**Transformer Taps**

There are ways to derive other voltages from a transformer by tapping into the windings at various locations. This is helpful when different voltages levels are required by different loads. Some low-voltage transformers come with taps at 24, 12 and 6 volt taps for flexibility.

Notice the connections...

Residential (single-phase) 240 volt transformer secondary windings are commonly center-tapped in order to derive 120 volts. The center-tap in this situation may be called the common, neutral, or identified conductor, and if we connect it to ground it can be called the grounded conductor. Connecting the neutral to ground diverts unwanted fault currents to the earth, and not through people like you or me.

With the normal three-wire connection to our house panel, we get the benefits of 240 volts (L1-L2) for our heavy loads (like air-conditioners, water- heaters and motors), and 120 volts (L1-N or L2-N) for our general lighting and receptacle circuits.

Balancing

It may be said that our 120 volt loads are balanced on the neutral in the above transformer. That is because the neutral only carries the difference or unbalanced current between the loads connected to the hot conductors (L1 or L2).

The above transformer secondary consists of three conductors: two hots or phase-conductors (L1 and L2) and a neutral (N). As before, the secondary has two voltage levels; 240 volts (L1-L2) and 120 volts (L1-N) or (L2-N).

Load #1 is a 1,200 watt, 120 volt load connected (L1-N). If we put an amprobe (current tester) around the neutral in this situation, we should get a reading of 10 amps (1,200w/120v).

Load #1 is a 1,200 watt, 120 volt load connected (L1-N). If we put an amprobe (current tester) around the neutral in this situation, we should get a reading of 10 amps (1,200w/120v).

Load #2 is also a 1,200 watt, 120 volt load connected (L2-N). The neutral in this situation should get a reading of 10 amps, right ! Sorry! We would get a reading of “0” on our amp-meter because the two 1,200 watt loads would be balanced. Remember ! The neutral only carries the difference or unbalanced current between the loads connected in this situation.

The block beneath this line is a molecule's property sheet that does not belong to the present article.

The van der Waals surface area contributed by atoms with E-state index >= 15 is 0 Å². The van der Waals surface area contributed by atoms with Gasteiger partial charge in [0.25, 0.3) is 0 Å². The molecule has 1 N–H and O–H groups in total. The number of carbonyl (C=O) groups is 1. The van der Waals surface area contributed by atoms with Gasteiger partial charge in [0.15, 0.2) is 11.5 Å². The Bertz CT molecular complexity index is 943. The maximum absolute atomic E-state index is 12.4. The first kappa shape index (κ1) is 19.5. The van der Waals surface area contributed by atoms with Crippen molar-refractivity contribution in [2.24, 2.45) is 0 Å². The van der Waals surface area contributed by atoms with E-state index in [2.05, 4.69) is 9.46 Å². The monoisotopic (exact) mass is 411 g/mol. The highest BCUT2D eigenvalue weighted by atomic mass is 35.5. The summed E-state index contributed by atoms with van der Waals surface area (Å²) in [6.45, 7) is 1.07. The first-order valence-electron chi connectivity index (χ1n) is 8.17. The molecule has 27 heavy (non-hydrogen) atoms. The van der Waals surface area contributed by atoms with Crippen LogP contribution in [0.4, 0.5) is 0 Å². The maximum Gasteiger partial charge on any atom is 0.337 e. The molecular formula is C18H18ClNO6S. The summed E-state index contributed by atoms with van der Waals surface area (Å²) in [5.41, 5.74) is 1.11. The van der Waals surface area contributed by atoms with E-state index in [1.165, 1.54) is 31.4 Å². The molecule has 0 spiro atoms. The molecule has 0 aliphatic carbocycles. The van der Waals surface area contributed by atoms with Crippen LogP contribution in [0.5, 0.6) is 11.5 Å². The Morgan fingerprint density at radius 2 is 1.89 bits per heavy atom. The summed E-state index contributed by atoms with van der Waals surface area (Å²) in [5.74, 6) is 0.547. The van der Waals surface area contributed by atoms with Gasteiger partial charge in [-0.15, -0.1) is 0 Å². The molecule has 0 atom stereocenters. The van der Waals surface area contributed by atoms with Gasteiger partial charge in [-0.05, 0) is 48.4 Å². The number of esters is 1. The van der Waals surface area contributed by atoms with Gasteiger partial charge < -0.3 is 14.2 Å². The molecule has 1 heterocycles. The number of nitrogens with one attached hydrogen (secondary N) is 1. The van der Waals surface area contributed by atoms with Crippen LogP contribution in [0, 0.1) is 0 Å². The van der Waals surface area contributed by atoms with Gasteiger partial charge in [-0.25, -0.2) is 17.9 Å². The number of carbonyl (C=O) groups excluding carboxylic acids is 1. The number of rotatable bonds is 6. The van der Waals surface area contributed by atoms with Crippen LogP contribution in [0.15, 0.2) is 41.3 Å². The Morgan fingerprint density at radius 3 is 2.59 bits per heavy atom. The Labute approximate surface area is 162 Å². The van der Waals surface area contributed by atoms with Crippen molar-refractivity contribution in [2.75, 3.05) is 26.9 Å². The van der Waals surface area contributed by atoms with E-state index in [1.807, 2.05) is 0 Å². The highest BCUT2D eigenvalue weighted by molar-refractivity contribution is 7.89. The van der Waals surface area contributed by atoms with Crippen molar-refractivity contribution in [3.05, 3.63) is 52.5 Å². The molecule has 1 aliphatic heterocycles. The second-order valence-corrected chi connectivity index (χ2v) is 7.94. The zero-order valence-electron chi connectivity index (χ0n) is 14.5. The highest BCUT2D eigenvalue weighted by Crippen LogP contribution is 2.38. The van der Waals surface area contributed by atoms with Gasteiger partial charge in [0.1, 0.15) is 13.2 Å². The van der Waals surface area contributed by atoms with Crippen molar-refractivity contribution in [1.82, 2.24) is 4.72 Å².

Now, if only one of the two 120 volt loads (#1 or #2) are turned on or running, our neutral would only carry the 10 amps of the other side. So, the maximum that our neutral would carry in this situation is 10 amps. We call this the

What about Load #3, this is a 4,800 watt, 240 volt load hooked-up (L1-L2). We don’t really need a neutral for this load because it’s a balanced load.

__“maximum unbalanced load”__and must size our neutral conductor based on this assumption.What about Load #3, this is a 4,800 watt, 240 volt load hooked-up (L1-L2). We don’t really need a neutral for this load because it’s a balanced load.

If we check the current on conductor (L1) we’ll find that it is carrying 3,600 watts. That’s one 1,200 watt, 120 volt load (#1) plus one-half of the 4,800 watt, 240 volt load (#3) for a total of 3,600 watts at 120 volts.

If we check the current on conductor (L2) we’ll find that it is also carrying 3,600 watts. That’s one 1,200 watt, 120 volt load (#2) plus one-half of the 4,800 watt, 240 volt load (#3) for a total of 3,600 watts at 120 volts.

Keep in mind that the two hot phase-conductors have to carry this load along with the two 1,200 watt, 120 volt loads. That’s a total of 7,200 watts when you add up all of the loads (1,200 + 1,200 + 4,800). If we divide the total wattage by the total voltage (7,200/240) we get a total of 30 amps. So, assuming that we have no efficiency losses we’ll require a 7.5 kVa transformer.

Remember the National Electrical Code Article 210-11(B) requires that we balance our circuits as evenly as possible when distributing our loads.